October 22, 2012
I'm losing a great deal of my ability to walk.
This could be because I haven't been as good as I was about going to the gym. Or it could be progression of my disease. Or maybe I've been too bad about my meds. Or I could have something else going on.
So I call the MS clinic.
They tell me to test for a urinary tract infection. Never mind that I have only ever had one of these in my lifetime and that my symptoms are more on the urinary retention side of things. No infection symptoms. Once you've had one of those, well, they are noticeable.
But still I will smile and go forth with my little jar of pee to see if that's the problem. Of course it won't be.
Then I called to Copaxone people today to find out about whether I could skip my shots during my trip to Cuba.
It's going to be a pain to carry needles across that border and keep the medication cool and remember to inject myself every day. And then carry the syringes home. And yes, I do have a "permission to carry" letter, but it isn't in Spanish.
"Oh no," she says. "You have to take it every day or you will get more relapses!"
Well, see, I don't have relapses, so to speak. I just slip gently down, losing a few steps here, having more spasms there, going numb bit by bit. I've been lucky enough to never need hospitalization.
And truth be told, I've missed more than a few of my Copaxone doses.
So I said, well, it doesn't seem to be doing anything for me, anyways.
And she said, "oh you won't feel it doing anything. You'll just be less sick than you would otherwise be."
Well, there's the rub, isn't it?
You can't sense any benefit? Well you still have to take it because the alternative is thrust at you like a threat if you even mention it.
What a wonderful marketing trick. Take it, you won't notice anything. Don't take it and you may completely crip up. Wow. So, if they figure out that your symptoms are getting worse and you dare to mention you have missed a few doses, well, you know whose fault it is going to be. Not the drug company, whose meds don't slow progression, no no. It will be my fault, of course.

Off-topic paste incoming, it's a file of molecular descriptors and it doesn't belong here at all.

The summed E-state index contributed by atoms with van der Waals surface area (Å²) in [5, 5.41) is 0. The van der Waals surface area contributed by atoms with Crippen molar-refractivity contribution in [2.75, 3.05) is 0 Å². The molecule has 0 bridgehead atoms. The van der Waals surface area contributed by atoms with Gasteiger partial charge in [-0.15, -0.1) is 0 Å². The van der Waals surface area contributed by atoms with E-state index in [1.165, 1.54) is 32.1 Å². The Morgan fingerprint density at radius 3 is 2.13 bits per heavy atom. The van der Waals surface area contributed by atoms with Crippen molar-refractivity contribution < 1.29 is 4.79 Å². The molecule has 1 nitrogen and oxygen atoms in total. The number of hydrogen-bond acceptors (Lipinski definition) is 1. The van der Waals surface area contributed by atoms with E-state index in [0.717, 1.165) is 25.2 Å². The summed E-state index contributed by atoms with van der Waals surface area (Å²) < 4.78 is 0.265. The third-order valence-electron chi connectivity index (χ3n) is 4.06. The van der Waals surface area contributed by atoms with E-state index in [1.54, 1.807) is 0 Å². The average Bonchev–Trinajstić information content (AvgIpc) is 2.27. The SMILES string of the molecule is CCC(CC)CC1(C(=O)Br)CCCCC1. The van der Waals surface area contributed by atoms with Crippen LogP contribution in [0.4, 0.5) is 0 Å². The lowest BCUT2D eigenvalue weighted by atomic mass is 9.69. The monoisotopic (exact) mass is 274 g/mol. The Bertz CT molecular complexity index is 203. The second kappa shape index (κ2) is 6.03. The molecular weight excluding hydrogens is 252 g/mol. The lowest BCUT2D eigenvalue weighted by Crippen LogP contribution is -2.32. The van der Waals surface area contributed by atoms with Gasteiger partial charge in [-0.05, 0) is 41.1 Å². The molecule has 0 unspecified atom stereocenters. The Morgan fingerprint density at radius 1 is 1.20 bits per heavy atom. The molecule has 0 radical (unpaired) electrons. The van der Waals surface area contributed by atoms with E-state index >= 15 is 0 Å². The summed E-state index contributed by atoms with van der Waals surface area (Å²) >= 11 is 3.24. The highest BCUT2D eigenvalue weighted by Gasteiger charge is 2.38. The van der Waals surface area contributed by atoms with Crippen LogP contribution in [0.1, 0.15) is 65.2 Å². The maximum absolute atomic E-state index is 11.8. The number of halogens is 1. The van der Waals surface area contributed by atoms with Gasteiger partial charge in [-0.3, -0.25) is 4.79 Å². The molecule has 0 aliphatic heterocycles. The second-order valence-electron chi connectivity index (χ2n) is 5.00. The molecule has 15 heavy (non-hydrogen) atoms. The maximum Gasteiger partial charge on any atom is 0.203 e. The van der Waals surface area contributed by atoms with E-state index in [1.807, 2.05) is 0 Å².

I even asked her if I could double up on the dose for a few days before - they are doing a study now looking at taking double the dosage for three days a week as vs the same dose every day.
"Oh no," she said. "That study hasn't been finished yet!" But given that they prescribe the exact same dosage to a 99 lb kid and a 250 lb man, I can't imagine doubling up the dose would be a problem, risk wise. And given that it doesn't slow progression, what's the big deal? The nurse told me it did. Studies differ.
So who do you speak to to get an answer?
Your MS clinic, who are overworked and much more focused on the really ill and their research subjects?
Your drug support nurse, whose main role is to keep you hooked on their drug (though my usual nurse is not like that, thank heavens, or at least is open to discussion)?
Your peers? Sometimes that helps, but there's a lot of bad advice out there.
Research? If you can find it and understand it...but remember the publication bias and the funding issues that lead to the tendency to promote big pharma solutions compared to other things...
It's lonely trying to figure out what to do when living with a chronic disease that isn't understood.
But sometimes, you just wanna...
October 7, 2012
I still don't get it - why is there so much numbness plus so much pain? Surely they should block one another out?
But no, here I cringe, legs repositioning every few minutes while I struggle to feel my fingers on the keys.
I do wish I understood this disease better. I wish anyone understood it better.
And thanks, CCSVI advocates for once again sending me an unnecessarily long and gruesome post to my CCSVI, the terrible temptations post. Every few months you send me one. It's tedious.It's advertising, pure and simple. Usually I delete the comments, made as they are by some mailing robot that spasms, like my legs, unexpectedly, and shoots out blather.
I've decided to allow this one because we are at the point of doing a study here in Canada that looks like it will be carefully designed enough to actually give us some answer, unlike all the observational studies done before. This study will assign patients with venous "obstructions" to control and experimental groups and do mock procedures on the controls. Everyone involved will be blinded as to who got what procedure. then, a year later, the groups will be switched, so everyone will end up with the procedure (important as it is an invasive experiment) and the same person can be evaluated throughout the experiment for effects. I don't know if they are following the procedures with physical therapy, my own personal thought about how the benefits are accrued from the procedure.
So in two years, we should have some hard research results.
Best thing is that the doc who is leading the study, while one of THOSE( neurologist) types, is also one of the most caring, considerate, and thoughtful neurologists I've happened to meet. I've worked with him on the Canadian MS registry project through CIHI and he is a good man, not given to self-aggrandizement, prone to listening to ideas, and open and easy to speak to. I'm hoping the centre in Montreal is going to be led by my other favourite neurologist, another gem of a doc. I'd mention their names but I don't want them to be swamped with people demanding care to the point they burn out. Nice neurologists are not common out there. tremendously smart and knowledgeable ones, yes, but pleasant and friendly, not so much.
Perhaps, unlike my numbness and pain, niceness and smartness don't normally occur together.